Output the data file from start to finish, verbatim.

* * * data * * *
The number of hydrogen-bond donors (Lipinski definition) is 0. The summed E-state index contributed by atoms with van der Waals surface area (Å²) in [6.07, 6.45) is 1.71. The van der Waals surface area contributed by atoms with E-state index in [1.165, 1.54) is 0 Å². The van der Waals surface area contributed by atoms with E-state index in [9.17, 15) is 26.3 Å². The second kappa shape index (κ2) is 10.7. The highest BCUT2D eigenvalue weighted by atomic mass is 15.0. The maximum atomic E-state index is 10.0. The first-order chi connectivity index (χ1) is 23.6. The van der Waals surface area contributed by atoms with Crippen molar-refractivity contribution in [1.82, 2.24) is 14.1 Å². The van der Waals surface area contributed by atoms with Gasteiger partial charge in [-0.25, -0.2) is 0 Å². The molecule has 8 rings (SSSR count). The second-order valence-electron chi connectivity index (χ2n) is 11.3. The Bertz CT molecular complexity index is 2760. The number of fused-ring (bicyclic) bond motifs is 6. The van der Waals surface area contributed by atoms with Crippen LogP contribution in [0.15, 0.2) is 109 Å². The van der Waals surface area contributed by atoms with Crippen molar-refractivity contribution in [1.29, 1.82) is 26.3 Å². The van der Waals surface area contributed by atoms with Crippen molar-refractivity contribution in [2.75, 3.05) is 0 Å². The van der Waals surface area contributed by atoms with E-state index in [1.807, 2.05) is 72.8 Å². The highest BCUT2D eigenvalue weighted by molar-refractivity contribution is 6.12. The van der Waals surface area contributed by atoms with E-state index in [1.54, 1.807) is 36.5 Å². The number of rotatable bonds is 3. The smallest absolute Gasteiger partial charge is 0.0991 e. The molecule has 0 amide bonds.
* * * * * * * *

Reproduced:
The number of hydrogen-bond donors (Lipinski definition) is 0. The summed E-state index contributed by atoms with van der Waals surface area (Å²) in [6.07, 6.45) is 1.71. The van der Waals surface area contributed by atoms with E-state index in [1.165, 1.54) is 0 Å². The van der Waals surface area contributed by atoms with E-state index in [9.17, 15) is 26.3 Å². The second kappa shape index (κ2) is 10.7. The highest BCUT2D eigenvalue weighted by atomic mass is 15.0. The maximum atomic E-state index is 10.0. The first-order chi connectivity index (χ1) is 23.6. The van der Waals surface area contributed by atoms with Crippen molar-refractivity contribution in [1.82, 2.24) is 14.1 Å². The van der Waals surface area contributed by atoms with Gasteiger partial charge in [-0.25, -0.2) is 0 Å². The molecule has 8 rings (SSSR count). The second-order valence-electron chi connectivity index (χ2n) is 11.3. The Bertz CT molecular complexity index is 2760. The number of fused-ring (bicyclic) bond motifs is 6. The van der Waals surface area contributed by atoms with Crippen LogP contribution in [0.15, 0.2) is 109 Å². The van der Waals surface area contributed by atoms with Crippen molar-refractivity contribution in [1.29, 1.82) is 26.3 Å². The van der Waals surface area contributed by atoms with Crippen molar-refractivity contribution in [2.75, 3.05) is 0 Å². The van der Waals surface area contributed by atoms with E-state index in [1.807, 2.05) is 72.8 Å². The highest BCUT2D eigenvalue weighted by molar-refractivity contribution is 6.12. The van der Waals surface area contributed by atoms with E-state index in [1.54, 1.807) is 36.5 Å². The number of rotatable bonds is 3. The smallest absolute Gasteiger partial charge is 0.0991 e. The molecule has 0 amide bonds.